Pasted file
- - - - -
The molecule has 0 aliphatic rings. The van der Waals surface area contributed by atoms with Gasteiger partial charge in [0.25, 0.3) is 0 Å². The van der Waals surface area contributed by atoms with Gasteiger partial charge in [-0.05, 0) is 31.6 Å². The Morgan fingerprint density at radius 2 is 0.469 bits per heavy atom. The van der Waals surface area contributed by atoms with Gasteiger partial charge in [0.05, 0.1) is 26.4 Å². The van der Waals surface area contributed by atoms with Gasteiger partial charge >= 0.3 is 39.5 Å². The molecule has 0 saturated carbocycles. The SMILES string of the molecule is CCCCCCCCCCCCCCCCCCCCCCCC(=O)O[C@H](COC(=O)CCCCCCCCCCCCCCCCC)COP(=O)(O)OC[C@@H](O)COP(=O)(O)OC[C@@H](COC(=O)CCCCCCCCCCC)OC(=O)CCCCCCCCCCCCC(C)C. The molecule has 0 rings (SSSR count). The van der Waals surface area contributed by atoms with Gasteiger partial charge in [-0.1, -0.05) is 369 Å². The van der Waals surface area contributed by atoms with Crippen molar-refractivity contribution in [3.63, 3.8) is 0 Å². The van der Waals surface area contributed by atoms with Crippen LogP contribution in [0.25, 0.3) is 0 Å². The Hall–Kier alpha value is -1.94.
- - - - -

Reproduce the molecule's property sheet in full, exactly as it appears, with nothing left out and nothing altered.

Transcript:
The molecule has 0 aliphatic rings. The van der Waals surface area contributed by atoms with Gasteiger partial charge in [0.25, 0.3) is 0 Å². The van der Waals surface area contributed by atoms with Gasteiger partial charge in [-0.05, 0) is 31.6 Å². The Morgan fingerprint density at radius 2 is 0.469 bits per heavy atom. The van der Waals surface area contributed by atoms with Gasteiger partial charge in [0.05, 0.1) is 26.4 Å². The van der Waals surface area contributed by atoms with Gasteiger partial charge >= 0.3 is 39.5 Å². The molecule has 0 saturated carbocycles. The SMILES string of the molecule is CCCCCCCCCCCCCCCCCCCCCCCC(=O)O[C@H](COC(=O)CCCCCCCCCCCCCCCCC)COP(=O)(O)OC[C@@H](O)COP(=O)(O)OC[C@@H](COC(=O)CCCCCCCCCCC)OC(=O)CCCCCCCCCCCCC(C)C. The molecule has 0 rings (SSSR count). The van der Waals surface area contributed by atoms with Gasteiger partial charge in [-0.1, -0.05) is 369 Å². The van der Waals surface area contributed by atoms with Crippen molar-refractivity contribution in [3.63, 3.8) is 0 Å². The van der Waals surface area contributed by atoms with Crippen LogP contribution in [0.25, 0.3) is 0 Å². The Hall–Kier alpha value is -1.94.